3
AXIOMS OF PROBABILITY
11
3
Axioms of Probability
The question here is: how can we mathematically define a random experiment? What we have
are
outcomes
(which tell you exactly what happens),
events
(sets comprising certain outcomes),
and
probability
(which attaches to every event the likelihood that it happens).
We need to
agree on which properties these objects must have in order to compute with them and develop
a theory.
When we have finitely many equally likely outcomes all is pretty clear and we have already
seen many examples. However, as is common in mathematics, infinite sets are much harder to
deal with. For example, we will see soon what it means to choose a random point within a unit
circle. On the other hand, we will also see that there is no way to choose at random a positive
integer — remember that “at random” means all choices are equally likely, unless otherwise
specified.
A
probability space
is then a triple (Ω
,
F
, P
).
The first object Ω is an arbitrary set of
outcomes, sometimes called a
sample space
.
The second object
F
is the collection of all events, that is a set of subsets of Ω. Therefore,
A
∈ F
necessarily means that
A
⊂
Ω. Can we just say that each
A
⊂
Ω is an event? In this
course,
you can assume so without worry, although there are good reasons for not assuming so
in general
! I will give the definition of what properties
F
needs to satisfy, but this is just for
illustration and you should take a course in measure theory to understand what is really going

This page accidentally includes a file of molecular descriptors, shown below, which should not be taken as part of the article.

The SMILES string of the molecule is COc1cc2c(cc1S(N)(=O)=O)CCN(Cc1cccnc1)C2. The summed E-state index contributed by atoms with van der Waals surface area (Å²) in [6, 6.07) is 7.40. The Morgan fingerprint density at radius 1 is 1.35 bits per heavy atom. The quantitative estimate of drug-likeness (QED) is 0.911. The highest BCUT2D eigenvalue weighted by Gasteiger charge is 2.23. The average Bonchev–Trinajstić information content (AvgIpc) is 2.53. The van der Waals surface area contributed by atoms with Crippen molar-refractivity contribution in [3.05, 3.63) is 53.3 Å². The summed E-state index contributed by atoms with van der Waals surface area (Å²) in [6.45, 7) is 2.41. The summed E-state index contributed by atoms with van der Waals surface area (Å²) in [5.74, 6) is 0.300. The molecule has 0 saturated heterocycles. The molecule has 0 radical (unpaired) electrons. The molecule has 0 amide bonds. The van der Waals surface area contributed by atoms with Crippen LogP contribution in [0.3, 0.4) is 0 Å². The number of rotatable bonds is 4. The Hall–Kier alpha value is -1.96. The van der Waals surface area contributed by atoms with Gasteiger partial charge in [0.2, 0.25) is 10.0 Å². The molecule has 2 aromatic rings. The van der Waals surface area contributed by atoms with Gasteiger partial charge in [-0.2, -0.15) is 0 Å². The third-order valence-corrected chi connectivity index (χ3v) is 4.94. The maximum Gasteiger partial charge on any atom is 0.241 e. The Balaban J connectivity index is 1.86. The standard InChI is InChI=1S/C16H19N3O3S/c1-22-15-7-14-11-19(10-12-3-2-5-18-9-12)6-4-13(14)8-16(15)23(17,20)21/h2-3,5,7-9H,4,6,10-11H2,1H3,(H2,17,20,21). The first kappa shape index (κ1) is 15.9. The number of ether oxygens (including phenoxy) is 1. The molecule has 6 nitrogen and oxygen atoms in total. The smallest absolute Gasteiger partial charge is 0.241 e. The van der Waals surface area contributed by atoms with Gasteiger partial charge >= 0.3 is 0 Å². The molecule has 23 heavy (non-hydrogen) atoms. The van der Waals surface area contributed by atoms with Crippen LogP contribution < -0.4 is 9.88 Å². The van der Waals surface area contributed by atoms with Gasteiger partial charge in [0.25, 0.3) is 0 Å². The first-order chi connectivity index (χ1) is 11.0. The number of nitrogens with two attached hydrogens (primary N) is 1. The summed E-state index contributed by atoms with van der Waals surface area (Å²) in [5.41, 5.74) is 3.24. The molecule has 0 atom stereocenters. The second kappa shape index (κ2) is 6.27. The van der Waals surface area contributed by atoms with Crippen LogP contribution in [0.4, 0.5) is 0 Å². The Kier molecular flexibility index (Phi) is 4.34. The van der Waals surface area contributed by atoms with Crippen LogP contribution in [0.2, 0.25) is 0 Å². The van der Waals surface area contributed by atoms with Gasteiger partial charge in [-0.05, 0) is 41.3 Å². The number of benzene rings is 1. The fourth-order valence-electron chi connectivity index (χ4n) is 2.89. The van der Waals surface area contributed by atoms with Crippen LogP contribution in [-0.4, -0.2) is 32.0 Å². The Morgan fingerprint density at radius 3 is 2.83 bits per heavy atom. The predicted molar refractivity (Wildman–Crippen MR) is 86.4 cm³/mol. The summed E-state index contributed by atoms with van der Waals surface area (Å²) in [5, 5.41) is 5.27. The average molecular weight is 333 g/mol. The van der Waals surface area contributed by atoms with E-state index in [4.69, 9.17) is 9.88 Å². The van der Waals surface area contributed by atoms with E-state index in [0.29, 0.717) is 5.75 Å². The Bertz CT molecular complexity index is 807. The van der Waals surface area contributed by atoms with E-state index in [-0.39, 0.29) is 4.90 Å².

on. Namely,
F
needs to be a
σ
-algebra
, which means (1)
∅ ∈ F
, (2)
A
∈ F
=
⇒
A
c
∈ F
, and
(3)
A
1
, A
2
,
· · · ∈ F
=
⇒ ∪
∞
i
=1
A
i
∈ F
.
What is important is that you can take complement
A
c
of an event
A
(i.e.,
A
c
happens when
A
does not happen), unions of two or more events (i.e.,
A
1
∪
A
2
happens when either
A
1
or
A
2
happens), and intersection of two or more events (i.e.,
A
1
∩
A
2
happens when both
A
1
and
A
2
happen). We call events
A
1
, A
2
, . . .
pairwise disjoint
if
A
i
∩
A
j
=
∅
if
i
negationslash
=
j
— that is, at most
one of such events can occur.
Finally, the probability
P
is a number attached to every event
A
and satisfies the following
three axioms:
Axiom 1
. For every event
A
,
P
(
A
)
≥
0.
Axiom 2
.
P
(Ω) = 1.
Axiom 3
. If
A
1
, A
2
, . . .
is a sequence of pairwise disjoint events, then
P
(
∞
uniondisplay
i
=1
A
i
) =
∞
summationdisplay
i
=1
P
(
A
i
)
.
Whenever we have an abstract definition like this, the first thing to do is to look for examples.
Here are some.